The trade talks between U.S. and China begin today again, and all eyes are on Friday. As most of you know, the decision is that U.S. will raise tariffs on most of Chinese products. It was already expected that the tariffs would rise to 25% on Chinese components. Most companies had made provisions for the rise in tariffs. That is most large companies. The most impact these tariffs will have, if they’ll stay long term, are the rise in retail prices and the pain small businesses will feel as a result. The markets across the globe had their response, reacting as they did and as they have.
My concern is for the small businesses that didn’t make provisions for the rise in tariffs. A while back in a discussion with colleague I mentioned “here are the options businesses have: buy more inventory, look for suppliers outside of China, and if they can help it raise prices. The reality is that small businesses don’t always have the budgets to buy inventory. So, the next best option is to find new suppliers.” Some are doing so already having found suppliers in other countries. Most small businesses, however, will, unfortunately, feel the squeeze. This is certain.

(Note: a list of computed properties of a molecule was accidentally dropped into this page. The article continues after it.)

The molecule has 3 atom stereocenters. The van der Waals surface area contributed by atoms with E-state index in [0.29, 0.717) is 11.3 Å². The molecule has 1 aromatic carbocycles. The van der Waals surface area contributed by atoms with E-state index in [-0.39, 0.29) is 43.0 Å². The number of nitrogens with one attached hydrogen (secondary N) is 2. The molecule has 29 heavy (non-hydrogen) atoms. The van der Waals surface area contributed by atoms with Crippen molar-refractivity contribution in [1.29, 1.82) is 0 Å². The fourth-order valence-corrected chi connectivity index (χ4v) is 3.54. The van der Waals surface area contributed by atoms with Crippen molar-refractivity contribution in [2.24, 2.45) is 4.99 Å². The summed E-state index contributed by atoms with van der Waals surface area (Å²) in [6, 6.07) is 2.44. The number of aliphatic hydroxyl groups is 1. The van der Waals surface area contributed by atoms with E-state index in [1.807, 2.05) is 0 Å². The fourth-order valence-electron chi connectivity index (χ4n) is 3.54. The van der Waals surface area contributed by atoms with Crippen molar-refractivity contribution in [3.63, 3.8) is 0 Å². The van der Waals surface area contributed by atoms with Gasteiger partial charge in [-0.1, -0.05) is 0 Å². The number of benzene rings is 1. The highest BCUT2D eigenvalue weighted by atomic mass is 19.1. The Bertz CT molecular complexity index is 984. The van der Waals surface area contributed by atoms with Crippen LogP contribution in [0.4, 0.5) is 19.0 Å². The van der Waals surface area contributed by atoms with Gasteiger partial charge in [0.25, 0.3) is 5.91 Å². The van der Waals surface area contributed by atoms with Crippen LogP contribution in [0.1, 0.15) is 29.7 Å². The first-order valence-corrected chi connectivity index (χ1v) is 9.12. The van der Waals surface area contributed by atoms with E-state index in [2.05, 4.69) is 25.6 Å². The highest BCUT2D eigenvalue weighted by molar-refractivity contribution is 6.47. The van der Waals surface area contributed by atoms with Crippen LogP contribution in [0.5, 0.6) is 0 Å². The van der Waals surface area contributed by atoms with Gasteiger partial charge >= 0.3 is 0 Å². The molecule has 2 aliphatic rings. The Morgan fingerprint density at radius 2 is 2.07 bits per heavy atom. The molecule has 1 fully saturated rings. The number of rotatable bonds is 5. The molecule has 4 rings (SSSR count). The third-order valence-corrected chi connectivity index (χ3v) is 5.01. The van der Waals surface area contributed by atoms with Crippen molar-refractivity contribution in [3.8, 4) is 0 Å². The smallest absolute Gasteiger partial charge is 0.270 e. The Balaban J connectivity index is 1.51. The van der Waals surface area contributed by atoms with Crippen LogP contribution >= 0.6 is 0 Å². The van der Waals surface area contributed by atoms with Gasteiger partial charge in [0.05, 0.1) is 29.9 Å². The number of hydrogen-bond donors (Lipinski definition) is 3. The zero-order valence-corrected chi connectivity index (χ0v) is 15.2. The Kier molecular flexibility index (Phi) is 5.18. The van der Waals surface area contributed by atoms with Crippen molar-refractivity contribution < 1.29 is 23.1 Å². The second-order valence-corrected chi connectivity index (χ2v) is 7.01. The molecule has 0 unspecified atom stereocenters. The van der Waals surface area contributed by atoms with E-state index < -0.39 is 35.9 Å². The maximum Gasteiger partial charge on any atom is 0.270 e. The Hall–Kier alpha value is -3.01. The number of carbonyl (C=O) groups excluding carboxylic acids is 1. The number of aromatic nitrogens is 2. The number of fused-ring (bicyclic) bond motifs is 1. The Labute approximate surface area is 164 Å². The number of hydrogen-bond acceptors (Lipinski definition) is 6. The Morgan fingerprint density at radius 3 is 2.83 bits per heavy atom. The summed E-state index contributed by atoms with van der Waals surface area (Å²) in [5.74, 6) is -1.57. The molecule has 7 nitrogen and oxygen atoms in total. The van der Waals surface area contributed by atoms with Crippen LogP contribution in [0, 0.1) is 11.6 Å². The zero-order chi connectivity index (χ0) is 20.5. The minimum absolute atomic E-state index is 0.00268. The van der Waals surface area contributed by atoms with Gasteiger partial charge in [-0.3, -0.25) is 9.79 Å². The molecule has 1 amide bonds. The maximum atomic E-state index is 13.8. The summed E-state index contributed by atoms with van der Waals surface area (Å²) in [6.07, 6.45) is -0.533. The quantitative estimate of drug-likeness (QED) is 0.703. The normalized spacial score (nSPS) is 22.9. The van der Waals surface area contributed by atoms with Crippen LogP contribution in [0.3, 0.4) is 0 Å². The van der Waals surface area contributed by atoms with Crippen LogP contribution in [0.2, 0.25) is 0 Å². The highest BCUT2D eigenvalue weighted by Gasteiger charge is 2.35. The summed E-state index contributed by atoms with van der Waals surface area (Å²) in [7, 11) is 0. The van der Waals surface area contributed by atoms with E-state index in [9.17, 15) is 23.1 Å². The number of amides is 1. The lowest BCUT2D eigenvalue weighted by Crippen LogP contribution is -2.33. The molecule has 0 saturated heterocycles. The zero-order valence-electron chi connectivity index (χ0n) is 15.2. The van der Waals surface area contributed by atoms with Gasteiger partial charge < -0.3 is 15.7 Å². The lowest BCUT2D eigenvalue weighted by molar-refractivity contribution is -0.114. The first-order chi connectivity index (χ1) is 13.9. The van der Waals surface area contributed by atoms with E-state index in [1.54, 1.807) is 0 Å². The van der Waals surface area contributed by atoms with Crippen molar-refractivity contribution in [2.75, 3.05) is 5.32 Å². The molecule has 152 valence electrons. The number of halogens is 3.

It is an unpredictable new world order that has already been established whether we like to call it by another name or not. We can only predict so much and our stretch of imagination can only go so far since the uncertainty in trade negotiations has been a roller coaster ride for many ( we should all have our Tweet notifications on to keep up with the latest changes). Perhaps, and let us hope that the trade talks will turn the corner. At any event as the saying goes, plan for the worst and hope for the best. We know what could happen and we know that chances are it could not happen or that it may or it will change. You know what I mean.